Once again the Greenwich Theatre panto fires a confetti cannon of fun into the audience. 'Robin Hood' is this year's offering and, if you've seen the recent run of Christmas successes before, the tried and trusted formula will work its magic again; if it's your first time (and there were plenty of those in Saturday night's audience) then you too might be bowled over by this confident and self-assured show.
The Master of the Revels is the overworked Andrew Pollard as writer, actor and director. He is genuinely The Lord of Misrule as we are made to laugh at things that under any other circumstances would be very unfunny indeed - it's best not to enquire how or why the jokes work, they just do.
Andrew Pollard has gathered together a team that absolutely holds the confidence of the audience - the ensemble is the artistic equivalent of a safe pair of hands. This means we can sit back in our seats and simply let the waves of jokes, dance and improvised humour wash over us. It's not a lavish show, but everything is well tailored to create a good hearted colourful spectacle and this year's production does have added visual sparkle.
Chris Wither's energetic lighting design adds much in its use of X-factor style moving lights as they zip from Sherwood Forest to Nottingham Castle while illuminating and dazzling the audience.
Andrew Pollard's Nurse Germoline, gives any pantomime dame in the country a run for his - or her - money. Smutty, outrageously attired and adorable, the 'Naughty Nursey' thrives when chatting up the audience and finding a suitable victim. In our case Dave, a scout leader from East Grinstead, was the object of the Dame's attention – well, what do you expect when you literally bring your own braying pack along with you?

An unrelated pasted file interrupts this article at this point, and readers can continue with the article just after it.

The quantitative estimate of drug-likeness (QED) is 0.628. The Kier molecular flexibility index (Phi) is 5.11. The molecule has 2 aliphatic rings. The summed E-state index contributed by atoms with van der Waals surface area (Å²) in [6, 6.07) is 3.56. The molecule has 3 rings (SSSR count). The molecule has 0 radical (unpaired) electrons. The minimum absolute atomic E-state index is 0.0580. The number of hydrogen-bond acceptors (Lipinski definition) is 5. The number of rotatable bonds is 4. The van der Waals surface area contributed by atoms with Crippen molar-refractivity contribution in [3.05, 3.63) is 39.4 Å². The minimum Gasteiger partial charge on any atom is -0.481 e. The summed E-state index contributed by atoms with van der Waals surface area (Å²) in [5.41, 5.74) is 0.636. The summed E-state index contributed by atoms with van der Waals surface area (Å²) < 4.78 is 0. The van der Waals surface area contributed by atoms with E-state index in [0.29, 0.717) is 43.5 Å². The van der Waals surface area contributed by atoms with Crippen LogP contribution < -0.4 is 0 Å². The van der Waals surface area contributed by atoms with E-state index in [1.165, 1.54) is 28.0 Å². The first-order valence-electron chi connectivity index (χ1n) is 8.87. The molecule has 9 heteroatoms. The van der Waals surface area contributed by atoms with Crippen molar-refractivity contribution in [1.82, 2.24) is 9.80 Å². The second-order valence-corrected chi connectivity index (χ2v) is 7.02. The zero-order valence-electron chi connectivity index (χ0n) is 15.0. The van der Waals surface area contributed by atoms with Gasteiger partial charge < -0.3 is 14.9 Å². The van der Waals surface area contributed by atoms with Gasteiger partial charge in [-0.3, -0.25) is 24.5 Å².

Anthony Spargo returns to Greenwich as a wonderfully evil Sheriff of Nottingham with a vulture side-kick. The addition of ventriloquism this year was a master stroke - I didn't even see his beak move. He looked and sounded like a seedy, long-legged Richard Branson.
Garry Ellis plays a lively Alan McDale the Camp Balladeer (get it?) who oddly ends up falling in love with the evil, but gorgeous, Consuela - don't bother to work it out, just go with the flow. All the cast buy into this wonderful nonsense and so too do the audience. Adults and children were on their feet well before the traditional sing-song at the end and the audience richly endorsed the stupidity on the stage.
Gone are last year's banker jokes, Pollard knows when he's flogged a dead pantomime horse, so this year Olympic equestrian jokes are given a good trot around the stage. The writing is always well researched and locally topical, although I'm pretty certain there is no factual basis for the Dancing Druids of Deptford - it would be nice if there was.
Musically the show is as wide ranging as ever, shifting from Rule Britannia to Gangnam style within in the blink of a crotchet. Musical Director, Steve Marwick, otherwise known to us all as Uncle Steve, controls his cast with a baton of iron, producing rock solid numbers for both soloists and dancers.
The addition of elements of real stage magic, including levitation, kept the audience on its toes and the cast never left us a moment to question the glorious silliness of the plot. 'Robin Hood' is simply rollicking good fun and it hits the pantomime bullseye. Forget 5 stars, let's just put one huge star on on top of Greenwich Theatre's panto tree!